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The Syllabus: What you need to know for the July 21 'MHP'

Laid out for us in the First Amendment is “the right of the people peaceably to assemble, and to petition the government for a redress of grievances.” This
AP Photo/Alex Menendez
AP Photo/Alex Menendez

Laid out for us in the First Amendment is “the right of the people peaceably to assemble, and to petition the government for a redress of grievances.” This fundamental right brought us women’s suffrage and the Civil Rights Act. More recently, it gave power to hundreds who marched in cities across the country calling for the arrest of George Zimmerman and power to those who will keep gathering to demand further federal action. The first amendment gave Texas women the right to protest the signing of HB2. In North Carolina Moral Mondays continue to draw more and more protesters to petition the General Assembly. But unlike historic demands for institutional change, modern protests seem to lack results. A quick glance at history makes it seem like those victories were won in a matter of years when in actuality those fundamental victories were a result of years and years of struggle, failure, and persistence. On Sunday’s Melissa Harris-Perry our host and panel will discuss the nature of protest and that notion that victory can be born from defeat as long as you persevere.

Last week’s verdict in the George Zimmerman trial and President Obama’s subsequent remarks have put the lives of teenage African-American boys in the spotlight. Social media outlets have erupted with personal stories and expressions of frustration and fear all illustrating what it means to be African-American in the United States in 2013. On Sunday’s show, we in Nerdland will explore what it means to “grow up Trayvon.” From the 16 year-old high school junior to the grown man whose mother still worries about his safety, we’ve asked you to give us some insight on your own experiences as our national dialogue continues to grow. If you’d like to share your thoughts, we would love to read them and learn from them, just send an email to, tweet at #caringforchildren, or visit our Facebook page, be sure to first read the terms of submission.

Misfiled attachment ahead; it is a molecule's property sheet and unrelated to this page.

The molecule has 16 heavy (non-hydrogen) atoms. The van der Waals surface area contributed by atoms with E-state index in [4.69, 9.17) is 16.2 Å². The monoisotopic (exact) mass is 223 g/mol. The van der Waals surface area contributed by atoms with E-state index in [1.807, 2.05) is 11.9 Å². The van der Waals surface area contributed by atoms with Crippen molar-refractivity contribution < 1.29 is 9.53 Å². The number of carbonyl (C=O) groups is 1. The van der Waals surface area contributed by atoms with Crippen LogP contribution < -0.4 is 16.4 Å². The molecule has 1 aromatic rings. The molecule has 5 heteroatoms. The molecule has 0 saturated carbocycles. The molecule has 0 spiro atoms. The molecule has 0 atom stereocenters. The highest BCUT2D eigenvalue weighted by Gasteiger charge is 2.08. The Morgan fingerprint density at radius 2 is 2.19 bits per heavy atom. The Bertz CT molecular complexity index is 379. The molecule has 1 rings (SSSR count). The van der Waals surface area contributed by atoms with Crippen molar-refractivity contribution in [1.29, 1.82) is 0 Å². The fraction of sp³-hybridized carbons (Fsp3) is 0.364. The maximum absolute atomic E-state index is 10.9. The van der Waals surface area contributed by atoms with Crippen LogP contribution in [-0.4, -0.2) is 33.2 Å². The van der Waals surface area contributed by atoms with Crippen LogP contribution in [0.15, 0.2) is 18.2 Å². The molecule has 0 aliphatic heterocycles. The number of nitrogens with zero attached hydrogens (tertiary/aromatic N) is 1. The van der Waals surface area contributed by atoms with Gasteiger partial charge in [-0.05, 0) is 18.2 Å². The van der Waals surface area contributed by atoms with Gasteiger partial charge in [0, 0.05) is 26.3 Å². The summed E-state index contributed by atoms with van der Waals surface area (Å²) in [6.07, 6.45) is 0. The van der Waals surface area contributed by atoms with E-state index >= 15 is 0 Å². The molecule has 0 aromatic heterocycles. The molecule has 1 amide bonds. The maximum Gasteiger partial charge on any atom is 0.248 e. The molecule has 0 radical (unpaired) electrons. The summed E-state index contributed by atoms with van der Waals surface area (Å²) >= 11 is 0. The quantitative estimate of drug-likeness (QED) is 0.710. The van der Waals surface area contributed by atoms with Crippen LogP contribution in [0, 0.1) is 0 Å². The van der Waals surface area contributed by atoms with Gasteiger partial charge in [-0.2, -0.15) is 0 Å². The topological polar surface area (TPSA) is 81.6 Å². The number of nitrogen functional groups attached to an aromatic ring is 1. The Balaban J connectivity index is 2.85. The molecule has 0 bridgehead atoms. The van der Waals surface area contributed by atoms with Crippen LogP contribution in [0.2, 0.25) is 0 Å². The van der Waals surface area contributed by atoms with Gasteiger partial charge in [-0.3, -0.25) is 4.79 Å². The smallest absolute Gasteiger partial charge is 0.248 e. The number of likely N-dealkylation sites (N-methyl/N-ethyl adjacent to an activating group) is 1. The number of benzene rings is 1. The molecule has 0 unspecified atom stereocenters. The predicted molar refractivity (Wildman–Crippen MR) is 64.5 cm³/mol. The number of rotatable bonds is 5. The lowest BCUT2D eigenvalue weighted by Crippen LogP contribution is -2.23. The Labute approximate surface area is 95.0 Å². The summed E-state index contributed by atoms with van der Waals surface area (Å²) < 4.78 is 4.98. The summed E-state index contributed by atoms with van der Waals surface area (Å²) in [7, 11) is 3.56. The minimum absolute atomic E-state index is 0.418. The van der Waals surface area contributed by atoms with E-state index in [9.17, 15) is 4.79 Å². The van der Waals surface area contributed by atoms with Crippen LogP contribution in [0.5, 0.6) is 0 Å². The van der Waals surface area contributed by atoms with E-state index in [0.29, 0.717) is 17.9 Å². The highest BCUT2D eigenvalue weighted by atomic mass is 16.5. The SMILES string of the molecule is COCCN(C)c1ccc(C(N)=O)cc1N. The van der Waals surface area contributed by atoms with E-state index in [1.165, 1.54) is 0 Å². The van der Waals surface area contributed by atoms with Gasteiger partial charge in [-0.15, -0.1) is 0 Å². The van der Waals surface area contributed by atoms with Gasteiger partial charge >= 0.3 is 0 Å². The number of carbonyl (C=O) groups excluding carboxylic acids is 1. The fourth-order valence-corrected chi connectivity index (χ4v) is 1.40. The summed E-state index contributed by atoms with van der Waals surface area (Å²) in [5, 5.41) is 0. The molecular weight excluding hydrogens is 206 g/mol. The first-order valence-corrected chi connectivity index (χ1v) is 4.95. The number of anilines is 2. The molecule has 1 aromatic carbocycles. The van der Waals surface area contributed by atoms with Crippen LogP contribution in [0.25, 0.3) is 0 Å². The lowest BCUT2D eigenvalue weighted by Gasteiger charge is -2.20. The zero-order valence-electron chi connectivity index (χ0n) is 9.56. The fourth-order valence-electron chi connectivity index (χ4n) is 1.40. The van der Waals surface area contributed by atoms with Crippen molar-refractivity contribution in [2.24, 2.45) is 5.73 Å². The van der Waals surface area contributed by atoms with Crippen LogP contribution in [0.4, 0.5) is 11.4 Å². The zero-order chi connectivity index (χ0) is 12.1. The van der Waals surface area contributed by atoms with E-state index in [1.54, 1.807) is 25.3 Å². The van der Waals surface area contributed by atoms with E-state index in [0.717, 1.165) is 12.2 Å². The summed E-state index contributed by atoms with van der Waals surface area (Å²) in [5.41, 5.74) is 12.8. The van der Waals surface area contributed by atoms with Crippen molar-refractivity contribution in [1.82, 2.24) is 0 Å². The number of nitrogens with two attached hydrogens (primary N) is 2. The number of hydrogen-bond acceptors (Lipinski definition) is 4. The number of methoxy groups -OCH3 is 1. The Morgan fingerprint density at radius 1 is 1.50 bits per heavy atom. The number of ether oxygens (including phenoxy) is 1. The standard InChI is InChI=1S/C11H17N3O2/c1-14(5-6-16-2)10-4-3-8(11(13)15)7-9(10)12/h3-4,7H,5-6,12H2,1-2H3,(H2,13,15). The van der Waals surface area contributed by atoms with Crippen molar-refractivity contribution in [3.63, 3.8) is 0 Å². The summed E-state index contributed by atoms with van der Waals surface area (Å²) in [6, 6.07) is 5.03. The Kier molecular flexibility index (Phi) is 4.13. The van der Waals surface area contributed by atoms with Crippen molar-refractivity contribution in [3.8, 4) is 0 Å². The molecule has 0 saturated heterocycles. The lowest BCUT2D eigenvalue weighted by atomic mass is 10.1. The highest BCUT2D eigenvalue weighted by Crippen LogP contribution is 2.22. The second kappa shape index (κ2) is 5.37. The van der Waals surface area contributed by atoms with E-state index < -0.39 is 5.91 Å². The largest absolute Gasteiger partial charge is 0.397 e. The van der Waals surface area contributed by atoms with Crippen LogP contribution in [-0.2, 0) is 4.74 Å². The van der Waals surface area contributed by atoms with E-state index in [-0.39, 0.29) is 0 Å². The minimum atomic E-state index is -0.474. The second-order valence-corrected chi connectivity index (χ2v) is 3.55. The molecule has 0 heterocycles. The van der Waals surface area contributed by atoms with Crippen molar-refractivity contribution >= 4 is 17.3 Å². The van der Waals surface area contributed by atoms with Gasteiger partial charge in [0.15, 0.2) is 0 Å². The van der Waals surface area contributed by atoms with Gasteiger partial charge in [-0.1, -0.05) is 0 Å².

In the past week several high profile individuals have weighed in on the George Zimmerman verdict. Stevie Wonder has pledged not to perform in states with Stand Your Ground laws, and Beyonce and JayZ attended a rally in New York City. While a celebrity endorsement certainly helps in garnering support for a cause, it does not guarantee results. Tomorrow, Harris-Perry and her guests will discuss the realistic effectiveness of discussing social issues such as race within the sphere of politics and celebrity.

While the world anxiously awaits the birth of the next "royal baby," our host and panel will examine instances in which pregnancies are not highly anticipated, much less planned. Texas Gov. Rick Perry on Thursday signed a new law that bans abortions after 20 weeks and creates restrictions that could shut down the majority of legal abortion providers in the state. Harris-Perry will take a deep dive into the the all-out assault on women’s reproductive rights from sexual education to the availability of contraception.

Plus, Broadway is coming to Nerdland! Billy Porter, one of the stars of the Tony Award winning Kinky Boots, will be on set live.

Of course, we will bring you all the crazy headlines we couldn’t fit anywhere else into two hours in this week’s installment of “WOW…Seriously?!”

Be sure to read what we’ve linked above, and watch Melissa Harris-Perry Sunday at 10 a.m. EST on msnbc! Also, don’t forget to join us on Facebook and Twitter with the hashtag #nerdland.